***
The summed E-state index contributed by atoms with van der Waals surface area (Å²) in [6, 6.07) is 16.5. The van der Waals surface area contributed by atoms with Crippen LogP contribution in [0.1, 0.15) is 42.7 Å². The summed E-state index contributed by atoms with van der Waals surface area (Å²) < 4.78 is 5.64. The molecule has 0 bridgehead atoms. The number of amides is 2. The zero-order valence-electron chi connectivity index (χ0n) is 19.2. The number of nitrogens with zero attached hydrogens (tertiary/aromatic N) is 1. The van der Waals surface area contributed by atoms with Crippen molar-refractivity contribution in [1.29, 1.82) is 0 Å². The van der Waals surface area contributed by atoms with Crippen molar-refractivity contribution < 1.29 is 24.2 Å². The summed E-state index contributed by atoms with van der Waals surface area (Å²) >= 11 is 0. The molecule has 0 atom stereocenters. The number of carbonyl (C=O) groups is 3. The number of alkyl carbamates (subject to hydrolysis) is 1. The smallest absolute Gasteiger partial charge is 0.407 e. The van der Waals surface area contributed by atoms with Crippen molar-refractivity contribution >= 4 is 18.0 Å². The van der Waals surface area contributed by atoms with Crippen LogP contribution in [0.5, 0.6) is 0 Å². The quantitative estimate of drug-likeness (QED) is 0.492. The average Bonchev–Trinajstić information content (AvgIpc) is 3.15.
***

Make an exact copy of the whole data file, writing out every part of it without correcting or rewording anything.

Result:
The summed E-state index contributed by atoms with van der Waals surface area (Å²) in [6, 6.07) is 16.5. The van der Waals surface area contributed by atoms with Crippen LogP contribution in [0.1, 0.15) is 42.7 Å². The summed E-state index contributed by atoms with van der Waals surface area (Å²) < 4.78 is 5.64. The molecule has 0 bridgehead atoms. The number of amides is 2. The zero-order valence-electron chi connectivity index (χ0n) is 19.2. The number of nitrogens with zero attached hydrogens (tertiary/aromatic N) is 1. The van der Waals surface area contributed by atoms with Crippen molar-refractivity contribution in [1.29, 1.82) is 0 Å². The van der Waals surface area contributed by atoms with Crippen molar-refractivity contribution < 1.29 is 24.2 Å². The summed E-state index contributed by atoms with van der Waals surface area (Å²) >= 11 is 0. The molecule has 0 atom stereocenters. The number of carbonyl (C=O) groups is 3. The number of alkyl carbamates (subject to hydrolysis) is 1. The smallest absolute Gasteiger partial charge is 0.407 e. The van der Waals surface area contributed by atoms with Crippen molar-refractivity contribution >= 4 is 18.0 Å². The van der Waals surface area contributed by atoms with Crippen LogP contribution in [0.5, 0.6) is 0 Å². The quantitative estimate of drug-likeness (QED) is 0.492. The average Bonchev–Trinajstić information content (AvgIpc) is 3.15.